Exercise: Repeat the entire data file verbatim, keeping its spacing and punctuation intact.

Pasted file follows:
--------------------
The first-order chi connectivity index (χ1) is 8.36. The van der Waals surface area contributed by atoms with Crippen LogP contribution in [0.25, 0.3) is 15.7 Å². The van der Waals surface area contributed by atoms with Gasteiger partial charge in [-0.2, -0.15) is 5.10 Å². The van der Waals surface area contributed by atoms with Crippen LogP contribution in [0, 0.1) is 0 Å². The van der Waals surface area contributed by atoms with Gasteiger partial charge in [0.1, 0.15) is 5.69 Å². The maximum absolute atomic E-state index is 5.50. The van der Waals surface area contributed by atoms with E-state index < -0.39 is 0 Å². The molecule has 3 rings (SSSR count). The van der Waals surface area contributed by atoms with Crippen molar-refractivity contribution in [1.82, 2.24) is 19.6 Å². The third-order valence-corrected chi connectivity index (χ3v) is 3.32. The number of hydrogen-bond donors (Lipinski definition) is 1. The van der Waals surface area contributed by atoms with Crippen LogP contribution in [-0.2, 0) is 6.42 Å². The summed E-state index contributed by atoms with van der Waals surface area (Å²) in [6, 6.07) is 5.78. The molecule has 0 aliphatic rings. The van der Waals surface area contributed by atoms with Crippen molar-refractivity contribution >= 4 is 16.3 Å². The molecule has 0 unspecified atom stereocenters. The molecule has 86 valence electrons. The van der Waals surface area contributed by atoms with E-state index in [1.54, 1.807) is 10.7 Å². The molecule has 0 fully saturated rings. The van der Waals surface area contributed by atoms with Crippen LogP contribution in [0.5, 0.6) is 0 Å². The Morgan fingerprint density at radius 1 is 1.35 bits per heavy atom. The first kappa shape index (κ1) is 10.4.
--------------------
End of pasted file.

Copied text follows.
The first-order chi connectivity index (χ1) is 8.36. The van der Waals surface area contributed by atoms with Crippen LogP contribution in [0.25, 0.3) is 15.7 Å². The van der Waals surface area contributed by atoms with Gasteiger partial charge in [-0.2, -0.15) is 5.10 Å². The van der Waals surface area contributed by atoms with Crippen LogP contribution in [0, 0.1) is 0 Å². The van der Waals surface area contributed by atoms with Gasteiger partial charge in [0.1, 0.15) is 5.69 Å². The maximum absolute atomic E-state index is 5.50. The van der Waals surface area contributed by atoms with E-state index < -0.39 is 0 Å². The molecule has 3 rings (SSSR count). The van der Waals surface area contributed by atoms with Crippen molar-refractivity contribution in [1.82, 2.24) is 19.6 Å². The third-order valence-corrected chi connectivity index (χ3v) is 3.32. The number of hydrogen-bond donors (Lipinski definition) is 1. The van der Waals surface area contributed by atoms with Crippen LogP contribution in [-0.2, 0) is 6.42 Å². The summed E-state index contributed by atoms with van der Waals surface area (Å²) in [6, 6.07) is 5.78. The molecule has 0 aliphatic rings. The van der Waals surface area contributed by atoms with Crippen molar-refractivity contribution >= 4 is 16.3 Å². The molecule has 0 unspecified atom stereocenters. The molecule has 86 valence electrons. The van der Waals surface area contributed by atoms with E-state index in [1.54, 1.807) is 10.7 Å². The molecule has 0 fully saturated rings. The van der Waals surface area contributed by atoms with Crippen LogP contribution in [0.5, 0.6) is 0 Å². The Morgan fingerprint density at radius 1 is 1.35 bits per heavy atom. The first kappa shape index (κ1) is 10.4.